Greetings math peeps and welcome to another week of MathSux! In todays post we are going to explore how to find the legs of a right triangle when an altitude is drawn from the vertex to its hypotenuse. We are going to take this step by step on how to solve a problem like this. Although, I go over the long way to solve this problem, there is also short cut many people use called the “geometric means” which is also briefly mentioned in this post (under the Tip! section). Whichever method you choose, do what makes most sense to you! Happy calculating!

**Similar Right Triangles (with Altitude drawn):**

When two triangles have equal angles and proportionate sides, they are **similar**. This means they can be different in size (smaller or larger) but if they have the same angles and the sides are in proportion, they are similar! Triangles can be proven similar by AA, SAS, or SSS. For more on similar triangles, check out this post here.

There is a special type of scenario that happens with **similar right triangles**. When an **altitude** is drawn from the vertex of a right triangle, it forms two smaller triangles, which creates three right triangles that are similar to the original triangle, based on **Angle Angle (AA**). Check out the example to see how it works!

In triangle ABC, an altitude is drawn from angle A to its hypotenuse BC. Notice that this creates three 90º right triangles in total (ABC, ABD, and ADC).

Drawing an altitude created three total right triangles, broken out below:

If you take a closer look, at the triangles above you’ll notice that these two new triangles (ABD and ADC) share an angle with the original bigger triangle ABC and a 90º angle. This makes each of the new triangles** similar to the original triangle by AA**. We can therefore say that:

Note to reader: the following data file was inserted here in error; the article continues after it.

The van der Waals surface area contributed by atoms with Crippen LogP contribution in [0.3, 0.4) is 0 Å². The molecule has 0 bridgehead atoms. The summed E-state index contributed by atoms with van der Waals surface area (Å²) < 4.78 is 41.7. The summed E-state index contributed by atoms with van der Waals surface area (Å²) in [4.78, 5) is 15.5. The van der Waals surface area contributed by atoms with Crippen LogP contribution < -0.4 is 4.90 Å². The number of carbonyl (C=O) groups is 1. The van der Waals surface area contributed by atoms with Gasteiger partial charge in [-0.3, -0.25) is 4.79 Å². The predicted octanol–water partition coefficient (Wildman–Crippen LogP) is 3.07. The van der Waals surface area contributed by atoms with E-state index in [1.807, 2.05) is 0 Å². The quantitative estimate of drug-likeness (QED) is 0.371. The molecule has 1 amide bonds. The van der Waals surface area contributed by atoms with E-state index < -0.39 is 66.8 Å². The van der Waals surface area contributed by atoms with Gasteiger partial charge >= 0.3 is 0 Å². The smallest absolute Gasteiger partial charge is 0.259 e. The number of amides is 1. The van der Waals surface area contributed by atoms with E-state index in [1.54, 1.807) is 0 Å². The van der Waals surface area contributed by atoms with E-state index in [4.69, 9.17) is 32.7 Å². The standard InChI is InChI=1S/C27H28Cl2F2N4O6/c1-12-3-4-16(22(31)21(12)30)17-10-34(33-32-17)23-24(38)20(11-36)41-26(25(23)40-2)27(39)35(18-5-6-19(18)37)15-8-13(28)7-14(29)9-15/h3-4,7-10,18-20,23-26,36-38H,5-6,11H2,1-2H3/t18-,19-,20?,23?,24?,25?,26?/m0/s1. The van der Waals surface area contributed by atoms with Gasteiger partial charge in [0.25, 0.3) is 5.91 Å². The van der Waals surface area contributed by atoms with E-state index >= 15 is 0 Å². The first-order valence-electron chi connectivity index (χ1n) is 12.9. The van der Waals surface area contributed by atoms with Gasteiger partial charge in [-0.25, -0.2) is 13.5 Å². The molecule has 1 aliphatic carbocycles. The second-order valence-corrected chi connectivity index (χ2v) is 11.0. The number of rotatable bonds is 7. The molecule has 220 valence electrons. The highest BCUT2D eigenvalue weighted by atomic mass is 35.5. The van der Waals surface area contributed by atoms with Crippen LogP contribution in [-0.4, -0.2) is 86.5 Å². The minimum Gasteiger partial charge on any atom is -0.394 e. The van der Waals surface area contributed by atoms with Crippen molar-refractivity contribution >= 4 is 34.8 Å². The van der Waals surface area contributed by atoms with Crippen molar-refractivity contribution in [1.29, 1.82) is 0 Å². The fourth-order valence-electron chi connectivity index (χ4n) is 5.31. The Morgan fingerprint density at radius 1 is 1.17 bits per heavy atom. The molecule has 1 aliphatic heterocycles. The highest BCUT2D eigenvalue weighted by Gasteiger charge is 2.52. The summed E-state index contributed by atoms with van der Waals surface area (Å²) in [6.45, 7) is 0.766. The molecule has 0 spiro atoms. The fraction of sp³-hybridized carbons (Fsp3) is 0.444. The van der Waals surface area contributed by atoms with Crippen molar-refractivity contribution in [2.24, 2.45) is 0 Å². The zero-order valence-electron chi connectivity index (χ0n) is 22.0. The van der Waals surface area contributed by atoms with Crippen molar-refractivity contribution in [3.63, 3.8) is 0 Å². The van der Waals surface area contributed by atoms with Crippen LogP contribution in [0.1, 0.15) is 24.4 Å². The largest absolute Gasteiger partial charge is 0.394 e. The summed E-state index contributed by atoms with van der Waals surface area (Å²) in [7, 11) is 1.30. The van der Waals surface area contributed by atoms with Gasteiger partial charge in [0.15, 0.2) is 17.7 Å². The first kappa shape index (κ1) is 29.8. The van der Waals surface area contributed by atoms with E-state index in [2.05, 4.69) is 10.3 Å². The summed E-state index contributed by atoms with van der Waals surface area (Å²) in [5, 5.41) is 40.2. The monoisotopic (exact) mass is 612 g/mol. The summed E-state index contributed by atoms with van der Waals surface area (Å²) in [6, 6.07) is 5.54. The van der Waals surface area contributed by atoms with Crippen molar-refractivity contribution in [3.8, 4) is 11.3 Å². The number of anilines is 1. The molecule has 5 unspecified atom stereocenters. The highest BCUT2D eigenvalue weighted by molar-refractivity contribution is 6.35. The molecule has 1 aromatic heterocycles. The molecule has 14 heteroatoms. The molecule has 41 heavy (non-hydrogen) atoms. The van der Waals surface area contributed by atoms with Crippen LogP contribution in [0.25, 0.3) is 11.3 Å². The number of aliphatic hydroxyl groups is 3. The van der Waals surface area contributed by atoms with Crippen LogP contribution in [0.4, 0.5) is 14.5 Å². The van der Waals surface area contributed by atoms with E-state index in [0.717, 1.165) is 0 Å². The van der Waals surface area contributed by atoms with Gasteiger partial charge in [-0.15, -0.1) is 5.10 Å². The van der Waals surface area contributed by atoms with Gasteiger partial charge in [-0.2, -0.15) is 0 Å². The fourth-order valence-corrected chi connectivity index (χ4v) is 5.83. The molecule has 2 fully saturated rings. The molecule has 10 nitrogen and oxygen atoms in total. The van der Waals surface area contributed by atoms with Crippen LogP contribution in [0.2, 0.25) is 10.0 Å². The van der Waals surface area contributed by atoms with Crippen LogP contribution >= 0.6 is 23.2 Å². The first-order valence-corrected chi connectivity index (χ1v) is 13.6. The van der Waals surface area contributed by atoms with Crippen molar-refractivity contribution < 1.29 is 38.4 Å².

**How are the New Right Triangles Similar?**

1) Triangle ABC ~ ADC

2) Triangle ABC ~ ADB

Ready for an **Example**? Lets check out the one below!

**Step 1: **To find the length of the missing legs of a right triangle, first, let’s separate each right triangle to see what we’re working with, along with the values of each length that was provided.

**Step 2**: We want to find the length of side AC, so let’s use the triangles whose sides include AC. This leads us to use triangles ABC and ADC.

**Step 3:** Now, let’s set up our proportion to find our missing side. To make it easier for ourselves let’s first flip and rotate triangle ADC to line up with triangle ABC.

Think you’re ready to try some practice questions on your own? Check out the ones below!

## Practice Questions:

## Solutions:

Still got questions? No problem! Don’t hesitate to comment with any questions below. Thanks for stopping by and happy calculating!

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Check out more posts on Similar Triangles here!